Researchers in the US have created a soft burrowing robot that takes its cues from plants and animals that navigate subterranean spaces.
The advance from researchers at UC Santa Barbara and Georgia Institute of Technology is detailed in Science Robotics
According to UCSB, the technology enables new applications for fast, precise and minimally invasive movement underground and lays mechanical foundations for new types of robots.
“The biggest challenges with moving through the ground are simply the forces involved,” said Nicholas Naclerio, lead author and graduate student researcher at UCSB. “If you’re trying to move through the ground, you have to push the soil, sand or other medium out of the way.”
Gaining a mechanical understanding of how plants and animals have mastered subterranean navigation opens up many possibilities for science and technology, added Daniel Goldman, Dunn Family Professor of Physics at Georgia Tech.
“Discovery of principles by which diverse organisms successfully swim and dig within granular media can lead to development of new kinds of mechanisms and robots that can take advantage of such principles,” he said. “And reciprocally, development of a robot with such capabilities can inspire new animal studies as well as point to new phenomena in the physics of granular substrates.”
A previously developed UCSB vine-like soft robot mimics plants and the way they navigate by growing from their tips while the rest of the body remains stationary. In the subterranean setting, tip extension, according to the researchers, keeps resisting forces low and localised only to the growing end; if the whole body moved as it grew, friction over the entire surface would increase as more of the robot entered the sand until the robot could no longer move. Burrowing animals inspired an additional strategy called granular fluidisation, which suspends particles in a fluid-like state and allows the animal to overcome the high level of resistance presented by sand or loose soil.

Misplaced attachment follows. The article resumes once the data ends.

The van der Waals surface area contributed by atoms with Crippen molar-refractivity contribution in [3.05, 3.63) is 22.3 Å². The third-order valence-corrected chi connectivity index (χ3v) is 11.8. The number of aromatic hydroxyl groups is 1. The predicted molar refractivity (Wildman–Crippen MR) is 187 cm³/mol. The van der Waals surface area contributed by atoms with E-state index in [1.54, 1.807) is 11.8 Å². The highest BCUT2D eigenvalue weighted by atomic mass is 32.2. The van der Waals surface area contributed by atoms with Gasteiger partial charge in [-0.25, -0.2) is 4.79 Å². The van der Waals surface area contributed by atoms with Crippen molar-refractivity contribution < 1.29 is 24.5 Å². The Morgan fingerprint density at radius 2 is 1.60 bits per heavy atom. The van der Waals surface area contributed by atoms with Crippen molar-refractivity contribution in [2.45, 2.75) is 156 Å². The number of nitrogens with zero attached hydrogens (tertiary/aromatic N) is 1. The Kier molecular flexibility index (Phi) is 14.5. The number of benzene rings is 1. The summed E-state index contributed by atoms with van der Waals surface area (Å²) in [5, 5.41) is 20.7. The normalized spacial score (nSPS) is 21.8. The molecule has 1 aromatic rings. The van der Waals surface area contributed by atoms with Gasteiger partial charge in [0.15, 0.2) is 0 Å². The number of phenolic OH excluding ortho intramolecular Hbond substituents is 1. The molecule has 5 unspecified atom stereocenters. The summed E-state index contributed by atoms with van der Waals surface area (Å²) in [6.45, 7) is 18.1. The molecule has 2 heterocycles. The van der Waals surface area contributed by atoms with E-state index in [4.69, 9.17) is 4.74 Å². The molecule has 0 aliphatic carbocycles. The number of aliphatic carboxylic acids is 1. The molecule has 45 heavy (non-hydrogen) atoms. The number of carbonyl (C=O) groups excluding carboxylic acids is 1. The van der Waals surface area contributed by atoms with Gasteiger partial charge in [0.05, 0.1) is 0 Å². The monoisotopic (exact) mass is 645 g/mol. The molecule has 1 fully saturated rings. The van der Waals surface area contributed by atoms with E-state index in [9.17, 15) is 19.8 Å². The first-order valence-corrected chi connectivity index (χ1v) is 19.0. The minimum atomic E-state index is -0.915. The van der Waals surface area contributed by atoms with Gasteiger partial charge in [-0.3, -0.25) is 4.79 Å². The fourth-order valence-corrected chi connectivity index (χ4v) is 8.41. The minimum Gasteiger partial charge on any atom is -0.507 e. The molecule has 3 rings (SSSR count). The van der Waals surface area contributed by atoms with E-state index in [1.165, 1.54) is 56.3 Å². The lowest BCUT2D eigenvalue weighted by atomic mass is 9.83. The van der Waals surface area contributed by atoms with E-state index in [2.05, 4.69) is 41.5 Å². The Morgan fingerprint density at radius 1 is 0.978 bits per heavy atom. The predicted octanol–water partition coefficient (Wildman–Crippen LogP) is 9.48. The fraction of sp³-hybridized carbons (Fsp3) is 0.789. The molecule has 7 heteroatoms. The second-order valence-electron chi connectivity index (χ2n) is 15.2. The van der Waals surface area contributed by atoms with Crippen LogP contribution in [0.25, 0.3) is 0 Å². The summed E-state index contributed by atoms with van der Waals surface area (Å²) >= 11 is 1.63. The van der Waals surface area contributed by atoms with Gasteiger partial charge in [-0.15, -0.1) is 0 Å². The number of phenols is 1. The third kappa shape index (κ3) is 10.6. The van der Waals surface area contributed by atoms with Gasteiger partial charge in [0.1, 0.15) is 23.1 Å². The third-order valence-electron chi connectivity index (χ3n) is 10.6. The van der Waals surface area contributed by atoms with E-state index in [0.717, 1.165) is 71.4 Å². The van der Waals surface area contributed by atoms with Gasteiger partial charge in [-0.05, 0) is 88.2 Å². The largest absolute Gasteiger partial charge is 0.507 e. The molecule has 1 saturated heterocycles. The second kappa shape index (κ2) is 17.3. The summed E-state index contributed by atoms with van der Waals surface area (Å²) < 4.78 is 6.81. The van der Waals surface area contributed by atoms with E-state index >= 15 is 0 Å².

The team took inspiration from the southern sand octopus which uses its arms to pull itself into temporarily loosened sand. This strategy made its way onto the researchers’ robot in the form of a tip-based flow device that shoots air into the region just ahead of the growing end, enabling it to move into that area.
The team believes a small soft robot like theirs has applications where shallow burrowing through dry granular media is needed, such as soil sampling, underground installation of utilities and erosion control. Tip extension enables changes in direction, while also allowing the body of the robot to modulate how firmly anchored it is in the medium — control that could become useful for exploration in low gravity environments.
To this end, the team is working on a project with NASA to develop burrowing for the moon.